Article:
Who is the image of the invisible God, the firstborn of every creature (Colossians 1:15)
The Trinity, or the triune nature of God, is a difficult concept to grasp even for Christians. It is no wonder that Jehovah’s Witnesses and Muslims accuse Trinitarian Christians of polytheism. While we believe in one God manifested in three persons, in our conversations we treat the three persons as three separate entities, but they (He) are (is) not.
God created man “in our image, after our likeness” (Genesis 1:26, emphasis added). Man has a triune nature composed of mind, spirit/soul, body, as does God, but we do not think of ourselves as three separate entities. This thought occurred in my mind, my spirit motivated me to write it down, and my fingers, i.e., my body, carried out the will of my mind, yet I am the one writing this.
To the woman at the well, Jesus said, “God is a Spirit: and they that worship him must worship him in spirit and in truth” (John 4:24, emphasis added). A spirit is invisible. Likewise, you might be able to dissect my body and inspect my brains, but you can’t see my mind. John says, “No man hath seen God at any time; the only begotten Son, which is in the bosom of the Father, he hath declared him” (John 1:18). “Declared” translates the Greek word exegeomai from which we get our word “exegete,” and it means to explain, make known, or reveal. In His last hours before His crucifixion, one of His disciples, Philip, asked Jesus, “Lord, shew us the Father, and it sufficeth us. Jesus saith unto him, Have I been so long time with you, and yet hast thou not known me, Philip? he that hath seen me hath seen the Father; and how sayest thou then, Shew us the Father?” (John 14:8-9, emphasis added). The two, actually the three, are inseparable. Were someone to ask me, “Show me your mind.” If they were someone with whom I was well acquainted, I might reply, “As long as you have been around me, you know how I think, you know how I act – if you have seen me, you have seen my mind!” As our leading verse expresses, Jesus is the very image of God.
As I consider this, I recall that many in the Old Testament saw God, beginning with Adam and Eve. In Genesis 3, after the first couple disobeyed God, “And they heard the voice of the LORD God walking in the garden in the cool of the day: and Adam and his wife hid themselves from the presence of the LORD God amongst the trees of the garden” (Genesis 3:8, emphasis added). Would a “spirit” make any kind of sound while walking or would a spirit have the need to “walk”? Possibly, but probably not. I conjecture that God in this case appeared as the pre-incarnate Christ. There are some who suggest that the first humans were clothed in “light” and that when they ate of the fruit, the light was extinguished and they saw their naked bodies for the first time. The Bible often describes God as surrounded by dazzling light. It makes sense, therefore, that the couple felt shame because they were no longer clothed as their maker. I further conjecture that in order for God (Christ) to clothe the couple, He personally, in physical form, had to slay the animals that would be used to cover His fallen creatures. (As an aside: He didn’t do the same for Satan when he rebelled.) This pattern of “sacrifice” would be followed by Adam and his descendants from then on. (See the sacrifices of Cain and Abel in Genesis 4:3-5.) Later, Abraham had personal encounters with the pre-incarnate Christ: Genesis 12:7; Melchizedek in Genesis 14:17-20; the “angel” in Genesis 18, etc.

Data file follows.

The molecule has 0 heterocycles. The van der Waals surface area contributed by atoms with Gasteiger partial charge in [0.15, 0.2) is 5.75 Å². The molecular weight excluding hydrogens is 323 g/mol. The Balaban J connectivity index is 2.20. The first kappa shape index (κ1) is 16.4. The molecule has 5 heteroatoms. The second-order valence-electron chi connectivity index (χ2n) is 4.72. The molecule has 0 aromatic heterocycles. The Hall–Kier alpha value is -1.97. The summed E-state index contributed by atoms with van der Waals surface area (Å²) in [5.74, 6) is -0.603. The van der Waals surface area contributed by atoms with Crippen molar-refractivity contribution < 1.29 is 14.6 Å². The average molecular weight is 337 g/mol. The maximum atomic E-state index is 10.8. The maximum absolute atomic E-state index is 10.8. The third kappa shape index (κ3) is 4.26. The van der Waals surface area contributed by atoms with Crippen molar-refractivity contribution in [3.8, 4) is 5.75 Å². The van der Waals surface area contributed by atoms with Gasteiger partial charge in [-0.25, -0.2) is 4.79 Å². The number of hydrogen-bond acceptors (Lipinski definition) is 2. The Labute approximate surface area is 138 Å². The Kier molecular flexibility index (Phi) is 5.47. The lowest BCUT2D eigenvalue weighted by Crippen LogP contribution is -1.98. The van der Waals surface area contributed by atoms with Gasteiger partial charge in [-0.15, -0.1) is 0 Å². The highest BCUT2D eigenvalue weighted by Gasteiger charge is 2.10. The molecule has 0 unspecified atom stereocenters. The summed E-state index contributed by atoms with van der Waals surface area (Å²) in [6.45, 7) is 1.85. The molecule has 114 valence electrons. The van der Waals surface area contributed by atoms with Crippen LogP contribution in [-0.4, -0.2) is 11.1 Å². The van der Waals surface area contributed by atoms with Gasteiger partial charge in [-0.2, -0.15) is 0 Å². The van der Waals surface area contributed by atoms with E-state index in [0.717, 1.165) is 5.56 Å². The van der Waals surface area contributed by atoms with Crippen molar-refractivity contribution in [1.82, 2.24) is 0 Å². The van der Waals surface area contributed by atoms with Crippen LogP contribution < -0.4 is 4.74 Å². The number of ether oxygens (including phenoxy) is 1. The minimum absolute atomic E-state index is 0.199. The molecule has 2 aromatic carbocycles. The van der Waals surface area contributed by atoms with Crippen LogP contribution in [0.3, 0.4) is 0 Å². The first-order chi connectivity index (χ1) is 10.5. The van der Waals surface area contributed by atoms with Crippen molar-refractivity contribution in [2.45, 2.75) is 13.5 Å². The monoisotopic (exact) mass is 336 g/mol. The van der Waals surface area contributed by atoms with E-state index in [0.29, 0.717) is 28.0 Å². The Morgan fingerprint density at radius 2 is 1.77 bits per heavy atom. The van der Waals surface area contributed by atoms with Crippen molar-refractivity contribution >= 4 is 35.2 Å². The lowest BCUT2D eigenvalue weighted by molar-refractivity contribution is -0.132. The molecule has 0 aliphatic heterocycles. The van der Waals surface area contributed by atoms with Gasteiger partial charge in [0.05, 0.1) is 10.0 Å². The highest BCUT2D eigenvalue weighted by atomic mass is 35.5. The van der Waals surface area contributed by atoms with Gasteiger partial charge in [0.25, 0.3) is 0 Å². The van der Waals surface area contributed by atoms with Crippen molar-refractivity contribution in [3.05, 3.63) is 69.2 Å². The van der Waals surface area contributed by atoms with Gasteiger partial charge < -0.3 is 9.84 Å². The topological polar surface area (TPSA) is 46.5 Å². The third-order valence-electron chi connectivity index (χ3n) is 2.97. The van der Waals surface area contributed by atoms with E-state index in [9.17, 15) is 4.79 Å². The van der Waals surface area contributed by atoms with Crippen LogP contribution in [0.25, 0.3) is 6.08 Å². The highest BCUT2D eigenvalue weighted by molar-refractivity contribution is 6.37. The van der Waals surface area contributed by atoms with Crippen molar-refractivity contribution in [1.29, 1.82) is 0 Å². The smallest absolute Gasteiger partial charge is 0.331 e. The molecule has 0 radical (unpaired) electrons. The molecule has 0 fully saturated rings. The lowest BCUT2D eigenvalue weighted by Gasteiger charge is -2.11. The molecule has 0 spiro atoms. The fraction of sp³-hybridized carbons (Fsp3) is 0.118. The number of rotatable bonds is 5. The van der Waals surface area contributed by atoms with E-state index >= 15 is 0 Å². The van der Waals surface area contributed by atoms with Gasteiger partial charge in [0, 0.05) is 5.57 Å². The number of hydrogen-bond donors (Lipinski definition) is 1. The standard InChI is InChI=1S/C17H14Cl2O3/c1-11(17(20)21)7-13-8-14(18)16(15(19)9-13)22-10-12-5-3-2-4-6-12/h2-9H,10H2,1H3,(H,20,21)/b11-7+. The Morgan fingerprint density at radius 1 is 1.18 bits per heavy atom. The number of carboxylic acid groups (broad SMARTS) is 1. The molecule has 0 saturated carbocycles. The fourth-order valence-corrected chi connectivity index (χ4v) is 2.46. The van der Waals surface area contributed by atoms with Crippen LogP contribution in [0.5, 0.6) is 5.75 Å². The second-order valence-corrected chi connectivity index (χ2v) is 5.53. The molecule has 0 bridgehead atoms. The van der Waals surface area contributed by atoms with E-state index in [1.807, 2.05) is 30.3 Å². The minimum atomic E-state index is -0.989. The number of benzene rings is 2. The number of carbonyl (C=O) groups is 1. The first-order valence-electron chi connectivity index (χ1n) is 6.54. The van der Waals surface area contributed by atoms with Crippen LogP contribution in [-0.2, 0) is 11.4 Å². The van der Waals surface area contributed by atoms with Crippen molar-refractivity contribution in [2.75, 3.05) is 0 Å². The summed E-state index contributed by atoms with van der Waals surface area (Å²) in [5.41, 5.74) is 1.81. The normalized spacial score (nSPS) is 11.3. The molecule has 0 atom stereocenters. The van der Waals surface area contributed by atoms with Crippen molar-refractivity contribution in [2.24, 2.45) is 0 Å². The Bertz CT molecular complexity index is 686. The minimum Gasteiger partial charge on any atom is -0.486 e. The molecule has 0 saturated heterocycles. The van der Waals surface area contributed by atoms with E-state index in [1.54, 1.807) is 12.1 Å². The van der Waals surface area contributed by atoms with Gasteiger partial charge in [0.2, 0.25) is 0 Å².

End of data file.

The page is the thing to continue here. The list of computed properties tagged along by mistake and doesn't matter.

There are many more examples of this in the Old Testament that would take an entire study, but as I continued to ponder this, I was reminded of Isaiah’s encounter with God. “In the year that king Uzziah died I saw also the Lord sitting upon a throne, high and lifted up, and his train filled the temple” (Isaiah 6:1, emphasis added). Did Isaiah see a spirit? Does a spirit sit on a throne? Does a spirit wear a kingly robe with a long train? These are physical attributes. I think Isaiah saw the physical manifestation of God, i.e., Christ. Ezekiel saw a similar manifestation of God. Ezekiel describes a most unusual craft that transports the spirit (Ezekiel 1:20-21) of God. But upon closer inspection, this “spirit” has physical attributes. Ezekiel reports, “And above the firmament that was over their heads was the likeness of a throne, as the appearance of a sapphire stone: and upon the likeness of the throne was the likeness as the appearance of a man above upon it. And I saw as the colour of amber, as the appearance of fire round about within it, from the appearance of his loins even upward, and from the appearance of his loins even downward, I saw as it were the appearance of fire, and it had brightness round about. As the appearance of the bow that is in the cloud in the day of rain, so was the appearance of the brightness round about. This was the appearance of the likeness of the glory of the LORD. And when I saw it, I fell upon my face, and I heard a voice of one that spake” (Ezekiel 1:26-28, emphasis added). (Just as an aside (again), it is interesting that whenever the Lord is seen displaying His glory, men fall down on their faces to worship – no raising hands and swaying bodies – for whatever that is worth.) The Apostle John describes a similar scene at his first view of the resurrected Christ (Revelation 1), and his first view of heaven (Revelation 4).
In each instance, God is given physical attributes. But how can a spirit have physical attributes? It cannot. Jesus is the embodiment of the Godhead. The three, Father, Son and Holy Spirit are manifested in the One, the Lord Jesus Christ in whose image we are made. Jesus is the invisible, visible God.